And let us be frank, we are Christians and we know the ultimate blessing is the blessing of Jesus Christ, the blessing of salvation, the blessing of redemption. God’s love from the moment God reached into the dust and formed us by hand has been extended to us. From the moment of the fall, God has been reaching out to us to mend what we broke in our disobedience. God’s desire is basically to walk with us in the dusk of the evening and to talk with us, as friends, in a deep, intimate and enduring relationship and that relationship, the mending of what was broken, and redemption is the blessing that the people of God are carrying into the world. Understanding Jesus Christ, the salvation, the redemption, the restoration of the relationship between God and all creation is at the heart of this blessing. And it is our call to be blessed as the people of God and to carry the blessing into all the world.
The promise is a call and that call is to be a blessing, to be a blessing to all the peoples of the earth; to reach out beyond ourselves, beyond our family, beyond our kindred, our clan, beyond our nation and our national ties, to reach beyond those who are like us and with whom we resonate, to those who are unlike us, to those who are beyond our sphere of comfort, to those who are different than us, who speak a different language, who eat different food, who live lives that don’t make sense to you or me, who think about the world in ways that we do not and whose priorities and values are beyond us, to reach out to beyond ourselves and allow people, especially those most unlike us to be blessed through us.
From the beginning God’s desire is for all the people of the earth, for all humanity. God’s love is for everyone, relationship with God is for everyone. Even as God was setting some aside, such as Abram and later the Israelites, that choosing, that setting aside was not for the sake of the chosen, it was always for the sake of the world.
From the beginning it is God’s intention that the people of God; the people who know God, who love God, who listen to God and follow God to the places God leads; is that it is through them that God reaches into the whole world. It is through the people of God that God reaches the world with blessing, with God’s love, with salvation. It is through us that God intends to bring redemption to all creation. Even in choosing Abram and choosing his descendants, God’s plan is bigger and wider, and broader than simply the decedents of Abram. The intention was always for all the families, all the people of the earth. God was not excluding all others in choosing Abram but working to be incredibly and mindboggling inclusive through Abram. God was never stopping with just a few, just a certain group or gathering, but through the people of God, to call all the people of the earth back into relationship with God. The ultimate plan of salvation is not for the redemption of some but redemption for all.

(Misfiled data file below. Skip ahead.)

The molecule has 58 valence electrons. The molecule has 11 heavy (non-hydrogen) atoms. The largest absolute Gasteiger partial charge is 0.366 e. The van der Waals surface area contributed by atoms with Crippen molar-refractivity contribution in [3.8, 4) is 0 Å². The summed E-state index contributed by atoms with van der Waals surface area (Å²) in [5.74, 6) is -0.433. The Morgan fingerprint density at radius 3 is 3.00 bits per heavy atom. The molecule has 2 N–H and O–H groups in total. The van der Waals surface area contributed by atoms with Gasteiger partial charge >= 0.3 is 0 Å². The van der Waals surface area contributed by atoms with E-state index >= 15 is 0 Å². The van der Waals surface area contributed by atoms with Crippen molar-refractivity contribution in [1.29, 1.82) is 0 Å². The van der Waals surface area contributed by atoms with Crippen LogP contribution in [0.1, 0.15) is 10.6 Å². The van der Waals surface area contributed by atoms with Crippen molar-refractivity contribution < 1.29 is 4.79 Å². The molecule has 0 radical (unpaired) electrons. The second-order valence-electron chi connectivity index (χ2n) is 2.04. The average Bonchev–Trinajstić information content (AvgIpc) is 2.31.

God’s plan is to bless all the world through Abram, through those who come to be known as the children or people of God. The call is for those who believe, all those who live their lives following God to the places God leads, those who are in relationship with God, that for us (Christians), to reach out beyond ourselves and bless the world around us. To carry the love of God which we know, the salvation of God which we are working to understand, the redemption of God we are experiencing to those who do not yet know or understand or have yet to experience. This is part of God’s promise to us, that through us, all the world will be blessed. We are a blessing, we are to be a blessing, and we are to live lives that bless our world, the people of our world. Our very lives are to be lived sharing that blessing, being that blessing. Whenever we go from this place we take that blessing with us where ever we go, to whomever we meet. So let us go from here today remembering that we are vessels, we are conduits, and we are vehicles through which God reaches into our world and blesses our world. Let us go, knowing that it is through us that others will come so know God’s love. It is through us that others will come to understand salvation and it is through us that others will experience redemption. Let us open ourselves up and be people who are continually reaching into all the dark places, all the lonely places, all the abandoned places; continually reaching out to people beyond ourselves, beyond our family, beyond our country of origin or nationality, beyond those who are most like us to those who are different than us, unlike us, to those we may not understand, to that who might not make sense to us, who might not be the people with whom we are most comfortable, because God did not call us to merely bless those closest to us, those most like us, those who seem safe, but God calls us to be blessings to the whole earth, to everyone and that means EVERYONE!